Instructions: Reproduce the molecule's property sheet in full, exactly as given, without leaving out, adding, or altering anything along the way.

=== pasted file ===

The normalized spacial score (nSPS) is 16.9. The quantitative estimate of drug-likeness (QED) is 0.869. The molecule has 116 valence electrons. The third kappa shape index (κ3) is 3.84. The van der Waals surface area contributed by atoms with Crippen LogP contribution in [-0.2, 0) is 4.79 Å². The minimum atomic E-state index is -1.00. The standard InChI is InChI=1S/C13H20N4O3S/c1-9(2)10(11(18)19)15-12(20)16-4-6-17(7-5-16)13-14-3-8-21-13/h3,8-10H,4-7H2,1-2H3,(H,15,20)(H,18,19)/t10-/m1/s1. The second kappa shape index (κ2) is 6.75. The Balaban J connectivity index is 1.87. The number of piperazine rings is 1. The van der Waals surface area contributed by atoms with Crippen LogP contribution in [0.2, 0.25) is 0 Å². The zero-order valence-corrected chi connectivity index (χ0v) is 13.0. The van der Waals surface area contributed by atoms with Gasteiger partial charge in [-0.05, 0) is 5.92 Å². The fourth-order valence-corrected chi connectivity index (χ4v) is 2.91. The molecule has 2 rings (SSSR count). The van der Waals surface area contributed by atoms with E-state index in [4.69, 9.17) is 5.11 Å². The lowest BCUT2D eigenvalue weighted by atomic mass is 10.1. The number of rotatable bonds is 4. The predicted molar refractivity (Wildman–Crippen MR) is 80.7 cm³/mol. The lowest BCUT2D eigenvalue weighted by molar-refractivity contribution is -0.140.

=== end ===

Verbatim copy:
The normalized spacial score (nSPS) is 16.9. The quantitative estimate of drug-likeness (QED) is 0.869. The molecule has 116 valence electrons. The third kappa shape index (κ3) is 3.84. The van der Waals surface area contributed by atoms with Crippen LogP contribution in [-0.2, 0) is 4.79 Å². The minimum atomic E-state index is -1.00. The standard InChI is InChI=1S/C13H20N4O3S/c1-9(2)10(11(18)19)15-12(20)16-4-6-17(7-5-16)13-14-3-8-21-13/h3,8-10H,4-7H2,1-2H3,(H,15,20)(H,18,19)/t10-/m1/s1. The second kappa shape index (κ2) is 6.75. The Balaban J connectivity index is 1.87. The number of piperazine rings is 1. The van der Waals surface area contributed by atoms with Crippen LogP contribution in [0.2, 0.25) is 0 Å². The zero-order valence-corrected chi connectivity index (χ0v) is 13.0. The van der Waals surface area contributed by atoms with Gasteiger partial charge in [-0.05, 0) is 5.92 Å². The fourth-order valence-corrected chi connectivity index (χ4v) is 2.91. The molecule has 2 rings (SSSR count). The van der Waals surface area contributed by atoms with E-state index in [4.69, 9.17) is 5.11 Å². The lowest BCUT2D eigenvalue weighted by atomic mass is 10.1. The number of rotatable bonds is 4. The predicted molar refractivity (Wildman–Crippen MR) is 80.7 cm³/mol. The lowest BCUT2D eigenvalue weighted by molar-refractivity contribution is -0.140.